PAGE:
This has not been an easy year. In fact, it’s the worst I’ve ever experienced, and I’ve gardened heavily since I was twenty or so. I’m not going to say how long that’s been, but believe me, a long time.
I’ve seen summers of drought and those with too much water.
Plants which didn’t want to live here, and, pursuant to their wishes, I released them to the great garden in the sky. However, this summer I’ve lost plants I never thought I’d lose.
I’m saddest about the Cephalotaxus harringtonia ‘Fastigiata’ (vertical plum yew) I planted last fall. Until July, it was thriving, but even though this cultivar is considered appropriate for southern gardens, my yew will be dug before fall. Another sad plant in my garden is Sambucus nigra Black Lace™ elderberry. It isn’t dead, but it’s ugly.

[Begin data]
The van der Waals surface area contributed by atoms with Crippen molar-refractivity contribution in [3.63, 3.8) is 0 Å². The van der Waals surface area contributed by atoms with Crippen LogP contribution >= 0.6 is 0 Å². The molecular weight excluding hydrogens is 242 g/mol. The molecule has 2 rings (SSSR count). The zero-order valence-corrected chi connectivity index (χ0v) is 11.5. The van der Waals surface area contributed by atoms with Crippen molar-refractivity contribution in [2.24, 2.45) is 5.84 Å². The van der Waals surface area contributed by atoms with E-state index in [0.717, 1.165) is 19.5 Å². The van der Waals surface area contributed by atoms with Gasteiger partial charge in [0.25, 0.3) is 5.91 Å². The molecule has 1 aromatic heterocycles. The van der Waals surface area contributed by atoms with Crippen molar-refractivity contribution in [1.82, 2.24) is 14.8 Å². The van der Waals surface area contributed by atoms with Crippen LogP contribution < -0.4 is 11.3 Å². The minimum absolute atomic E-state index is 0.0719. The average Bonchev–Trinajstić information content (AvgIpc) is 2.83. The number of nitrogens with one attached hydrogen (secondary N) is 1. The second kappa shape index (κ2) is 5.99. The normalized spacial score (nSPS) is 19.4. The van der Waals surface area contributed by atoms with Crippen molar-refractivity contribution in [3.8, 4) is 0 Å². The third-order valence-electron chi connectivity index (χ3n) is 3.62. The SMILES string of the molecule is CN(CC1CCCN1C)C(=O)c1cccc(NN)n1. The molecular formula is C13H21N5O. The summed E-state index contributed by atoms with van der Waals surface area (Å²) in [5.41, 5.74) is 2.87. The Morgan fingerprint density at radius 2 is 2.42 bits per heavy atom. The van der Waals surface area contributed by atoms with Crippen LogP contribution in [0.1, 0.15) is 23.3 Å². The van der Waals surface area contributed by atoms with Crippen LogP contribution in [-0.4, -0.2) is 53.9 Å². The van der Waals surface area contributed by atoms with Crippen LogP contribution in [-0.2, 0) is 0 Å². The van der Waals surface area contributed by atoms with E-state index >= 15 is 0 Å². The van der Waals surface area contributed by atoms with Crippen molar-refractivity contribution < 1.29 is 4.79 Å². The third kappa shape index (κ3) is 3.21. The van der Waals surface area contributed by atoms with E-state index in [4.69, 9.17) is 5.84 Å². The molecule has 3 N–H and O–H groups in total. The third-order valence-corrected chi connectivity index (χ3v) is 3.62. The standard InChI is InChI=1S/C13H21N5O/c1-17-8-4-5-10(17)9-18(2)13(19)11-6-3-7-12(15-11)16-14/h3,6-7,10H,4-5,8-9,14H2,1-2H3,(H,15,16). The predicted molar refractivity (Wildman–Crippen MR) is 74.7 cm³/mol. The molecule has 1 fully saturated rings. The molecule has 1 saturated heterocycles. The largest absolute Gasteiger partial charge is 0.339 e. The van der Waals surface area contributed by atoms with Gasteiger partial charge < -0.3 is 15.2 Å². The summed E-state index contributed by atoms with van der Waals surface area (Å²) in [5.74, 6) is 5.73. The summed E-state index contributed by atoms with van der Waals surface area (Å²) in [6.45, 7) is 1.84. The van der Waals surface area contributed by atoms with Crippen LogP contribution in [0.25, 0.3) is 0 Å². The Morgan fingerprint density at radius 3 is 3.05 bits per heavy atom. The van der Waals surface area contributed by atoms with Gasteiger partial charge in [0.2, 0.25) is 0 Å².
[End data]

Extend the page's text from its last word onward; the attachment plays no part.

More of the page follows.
We’ve had a wonderful week of cooler temperatures, but I find it hard to go out there and assess the damage. There are lemonade plants–those which survived in spite of everything, and I’ll post about them this week. However, today is to honor those which have perished in our summer of hell.
If you think I’m being particularly morose, head over to my friend, Linda Vater’s blog, Potager, where she profiles the winners and losers of 2011. She’s lost a lot too.
Some things just can’t survive over 100F heat for sixty-one days. I barely could, and I had air conditioning.
As I reassess the garden, I need to fall in love with it again, and I will in time. I just need a moment to mourn.
My advice is get out there and tackle the weeds one bed at a time. Pet your dog or cat and listen to the birds sing. Try not to do the garden chores all at once. Just take your time. Be good to yourself. Take breaks. Drink a lot of water and iced tea. Think about what you’d like to change and put those plants which died on the compost pile–unless they are diseased.
It’s time to reconnect with that deepest part of ourselves, the part which longs to nurture. It’s time to garden again.